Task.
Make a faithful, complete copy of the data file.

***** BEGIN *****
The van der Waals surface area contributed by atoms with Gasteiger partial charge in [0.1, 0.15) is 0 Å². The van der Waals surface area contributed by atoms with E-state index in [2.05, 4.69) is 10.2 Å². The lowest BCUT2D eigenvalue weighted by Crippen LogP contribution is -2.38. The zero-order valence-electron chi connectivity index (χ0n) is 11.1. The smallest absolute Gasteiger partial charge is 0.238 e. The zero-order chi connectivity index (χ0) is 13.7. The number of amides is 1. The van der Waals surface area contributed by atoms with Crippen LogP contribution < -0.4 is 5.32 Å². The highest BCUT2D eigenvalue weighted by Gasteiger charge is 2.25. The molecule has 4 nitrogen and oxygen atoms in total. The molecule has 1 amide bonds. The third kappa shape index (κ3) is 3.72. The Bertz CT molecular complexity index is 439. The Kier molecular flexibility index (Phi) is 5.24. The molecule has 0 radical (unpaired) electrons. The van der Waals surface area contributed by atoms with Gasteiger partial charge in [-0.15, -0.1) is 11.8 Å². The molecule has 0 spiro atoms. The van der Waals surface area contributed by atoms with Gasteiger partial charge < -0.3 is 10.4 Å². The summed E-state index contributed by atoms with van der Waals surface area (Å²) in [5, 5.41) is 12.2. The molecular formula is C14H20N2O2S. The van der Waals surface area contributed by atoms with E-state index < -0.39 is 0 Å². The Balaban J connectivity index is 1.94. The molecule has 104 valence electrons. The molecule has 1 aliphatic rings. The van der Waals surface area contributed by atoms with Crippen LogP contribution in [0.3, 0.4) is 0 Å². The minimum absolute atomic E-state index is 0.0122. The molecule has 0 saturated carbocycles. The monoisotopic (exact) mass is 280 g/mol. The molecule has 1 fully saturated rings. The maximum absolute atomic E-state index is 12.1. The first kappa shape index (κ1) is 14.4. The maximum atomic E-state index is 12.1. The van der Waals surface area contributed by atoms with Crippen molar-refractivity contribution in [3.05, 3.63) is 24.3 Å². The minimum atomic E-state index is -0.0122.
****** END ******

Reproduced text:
The van der Waals surface area contributed by atoms with Gasteiger partial charge in [0.1, 0.15) is 0 Å². The van der Waals surface area contributed by atoms with E-state index in [2.05, 4.69) is 10.2 Å². The lowest BCUT2D eigenvalue weighted by Crippen LogP contribution is -2.38. The zero-order valence-electron chi connectivity index (χ0n) is 11.1. The smallest absolute Gasteiger partial charge is 0.238 e. The zero-order chi connectivity index (χ0) is 13.7. The number of amides is 1. The van der Waals surface area contributed by atoms with Crippen LogP contribution < -0.4 is 5.32 Å². The highest BCUT2D eigenvalue weighted by Gasteiger charge is 2.25. The molecule has 4 nitrogen and oxygen atoms in total. The molecule has 1 amide bonds. The third kappa shape index (κ3) is 3.72. The Bertz CT molecular complexity index is 439. The Kier molecular flexibility index (Phi) is 5.24. The molecule has 0 radical (unpaired) electrons. The van der Waals surface area contributed by atoms with Gasteiger partial charge in [-0.15, -0.1) is 11.8 Å². The molecule has 0 spiro atoms. The van der Waals surface area contributed by atoms with Gasteiger partial charge < -0.3 is 10.4 Å². The summed E-state index contributed by atoms with van der Waals surface area (Å²) in [5, 5.41) is 12.2. The molecular formula is C14H20N2O2S. The van der Waals surface area contributed by atoms with E-state index < -0.39 is 0 Å². The Balaban J connectivity index is 1.94. The molecule has 104 valence electrons. The molecule has 1 aliphatic rings. The van der Waals surface area contributed by atoms with Crippen LogP contribution in [0.3, 0.4) is 0 Å². The minimum absolute atomic E-state index is 0.0122. The molecule has 0 saturated carbocycles. The monoisotopic (exact) mass is 280 g/mol. The molecule has 1 fully saturated rings. The maximum absolute atomic E-state index is 12.1. The first kappa shape index (κ1) is 14.4. The maximum atomic E-state index is 12.1. The van der Waals surface area contributed by atoms with Crippen molar-refractivity contribution in [3.05, 3.63) is 24.3 Å². The minimum atomic E-state index is -0.0122.